Saturday, September 28, 2013

Chuck Cowdery Mint Julep Tour Update

Places for the March 12-14 "Chuck Cowdery Bourbon & History Tour Experience" are filling up fast so if you want to go, don't wait much longer before you pull the trigger. I'll be heartbroken if you're not there.

Imagine it. You, me, a couple of bottles, with somebody else driving, criss-crossing Kentucky's bourbon country. I'll show you all of the cool and fun bourbon-related places we can squeeze into three days. It's as up-close and personal as any sensible person would want to get.

The folks at Mint Julep Tours will make sure we're safe and sound, amply fed and watered, and exactly where we're supposed to be at all times. Go here for complete details. To book, or for any questions, call Josh Dugan at 502-384-6468, ext 306, or email him at

You may wonder why there are only a couple of distillery tours on the itinerary. It's because the distilleries do a great job of showing you around, explaining everything, and answering your questions. You don't need me to help you tour Jim Beam. In fact, if you want to hit some of the other distilleries, come a day or two early or stay through the weekend. They'll be happy to see you. If you want to do it on a bus, with somebody else driving, Mint Julep can hook you up.

Instead of visiting every distillery, we'll hit some of my other favorite places. We'll see bourbon barrels being made. We'll see bourbon stills being made, in the place where virtually all of them have been made for the last 100 years. We'll visit the world's only bourbon museum, and eat some good Kentucky grub. There's even a cemetery on the itinerary.

Each day of our tour will begin and end in Louisville, so you can enjoy everything that city has to offer, including some great hotels, bars, and restaurants. We'll start and end each day at the Mint Julep offices in the Galt House, which is right on the Ohio River and close to everything downtown. Every day except Friday, that is. We'll end the last day with a special tasting and nosh at the St. Charles Exchange.

Come on. You know you want to be there.

Friday, September 27, 2013

Southern Wine and Spirits Is Still Not Local Enough For Missouri

Warning: this post is very inside, about the booze business and the laws that regulate it. It may be sleep-inducing for some readers.

The U.S. Constitution's Commerce Clause was intended to create a national market for goods and services by preventing states from unfairly favoring in-state versus out-of-state businesses. With regard to alcoholic beverages, the Twenty-first Amendment, which repealed Prohibition, turned the Commerce Clause on its head. It gives the states broad discretion in the regulation of beverage alcohol sales.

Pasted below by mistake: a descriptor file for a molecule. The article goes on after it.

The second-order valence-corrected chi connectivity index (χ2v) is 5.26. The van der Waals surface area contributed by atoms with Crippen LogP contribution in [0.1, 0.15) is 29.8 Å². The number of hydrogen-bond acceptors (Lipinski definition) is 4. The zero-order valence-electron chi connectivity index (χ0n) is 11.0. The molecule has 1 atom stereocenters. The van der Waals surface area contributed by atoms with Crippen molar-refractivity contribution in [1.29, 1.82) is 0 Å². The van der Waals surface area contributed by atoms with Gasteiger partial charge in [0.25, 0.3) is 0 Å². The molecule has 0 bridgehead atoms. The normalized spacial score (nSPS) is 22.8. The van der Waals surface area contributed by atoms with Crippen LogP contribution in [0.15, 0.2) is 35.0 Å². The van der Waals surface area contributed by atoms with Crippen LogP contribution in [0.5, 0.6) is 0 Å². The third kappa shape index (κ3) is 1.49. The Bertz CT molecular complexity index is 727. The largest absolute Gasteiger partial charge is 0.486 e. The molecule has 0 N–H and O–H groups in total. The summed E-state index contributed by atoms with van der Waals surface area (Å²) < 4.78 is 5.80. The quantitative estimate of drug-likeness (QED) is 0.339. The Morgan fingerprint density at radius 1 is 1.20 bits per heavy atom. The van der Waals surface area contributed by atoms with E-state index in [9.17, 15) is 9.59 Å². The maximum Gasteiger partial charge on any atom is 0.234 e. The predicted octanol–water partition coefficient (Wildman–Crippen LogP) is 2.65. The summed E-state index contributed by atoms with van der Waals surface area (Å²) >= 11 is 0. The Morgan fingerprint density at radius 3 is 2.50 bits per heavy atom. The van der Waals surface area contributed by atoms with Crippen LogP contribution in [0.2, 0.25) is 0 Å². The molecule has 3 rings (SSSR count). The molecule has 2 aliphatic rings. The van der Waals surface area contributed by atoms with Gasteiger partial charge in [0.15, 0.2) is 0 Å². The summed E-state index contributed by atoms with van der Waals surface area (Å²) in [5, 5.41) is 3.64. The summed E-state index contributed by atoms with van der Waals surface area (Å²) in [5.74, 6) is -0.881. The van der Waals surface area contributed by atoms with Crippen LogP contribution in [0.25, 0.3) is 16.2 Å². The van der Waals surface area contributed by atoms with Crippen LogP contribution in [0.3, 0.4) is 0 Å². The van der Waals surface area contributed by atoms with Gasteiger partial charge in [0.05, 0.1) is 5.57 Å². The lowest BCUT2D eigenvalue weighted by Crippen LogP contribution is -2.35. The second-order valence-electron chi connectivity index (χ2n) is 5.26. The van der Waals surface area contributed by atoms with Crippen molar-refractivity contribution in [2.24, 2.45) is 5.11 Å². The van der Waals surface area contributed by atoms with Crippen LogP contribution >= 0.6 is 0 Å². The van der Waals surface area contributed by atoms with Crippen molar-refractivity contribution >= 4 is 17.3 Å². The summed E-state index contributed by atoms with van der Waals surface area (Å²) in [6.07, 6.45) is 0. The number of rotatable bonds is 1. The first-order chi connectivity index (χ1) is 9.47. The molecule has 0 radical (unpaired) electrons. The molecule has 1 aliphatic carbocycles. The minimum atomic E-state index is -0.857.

Although the Twenty-first Amendment doesn't specifically require it, all states have used a mandatory 3-tier distribution system as part of their regulatory scheme. That means producers may only sell to state-licensed wholesalers, and only they may sell to the state's retailers, both stores and bars. (Missouri actually has a 4-tier system, but that's irrelevant for our purposes.)

Part of the rationale for this system is that producers are often national or international. It might be very hard for a state to legally 'reach' an akvavit producer in Sweden. That's why all states require wholesalers to be local business entities. The Swedish producer might be out of reach, but the distributor that actually brings the product into the state is not.

Unfortunately, a way around this requirement was easily found. Wholesalers are able to do business in multiple states by simply incorporating a subsidiary in every state in which they want to operate. As a result there are many wholesalers, such as Southern Wine and Spirits (SWS), that are effectively national companies. They comply with the letter of the law, if not its spirit.

Missouri's alcohol regulators have an answer for that. Simply incorporating a subsidiary in the state isn't good enough for them. They require that the licensee be at least 60 percent owned by Missouri residents and they carefully define who qualifies as a Missouri resident for their purposes.

Back in 2011, SWS sued in Federal Court to challenge the constitutionality of Missouri's rule. The trial court sided with the state and on Wednesday the 8th Circuit affirmed that decision, ruling that "the legislature legitimately could believe that a wholesaler governed by Missouri residents is more apt to be socially responsible and to promote temperance, because the officers, directors and owners are residents of the community and thus subject to negative externalities -- drunk driving, domestic abuse, underage drinking -- that liquor distribution may produce."

SWS was emboldened to sue because the U. S. Supreme Court's 2005 decision in Granholm v Heald (54 U.S. 460) revealed a chink in the Twenty-first Amendment's armor. The Court famously held that, "the aim of the Twenty-first Amendment was to allow States to maintain an effective and uniform system for controlling liquor by regulating its transportation, importation, and use. The Amendment did not give States the authority to pass nonuniform laws in order to discriminate against out-of-state goods, a privilege they had not enjoyed at any earlier time."

What the Court ruled was that the Twenty-first Amendment does not grant states a universal pass on the Commerce Clause when alcohol is involved. It was the first case to acknowledge an exception. When a law is unrelated to a legitimate state interest in regulating the transportation, importation, and use of alcohol, the usual understanding of the Clause applies.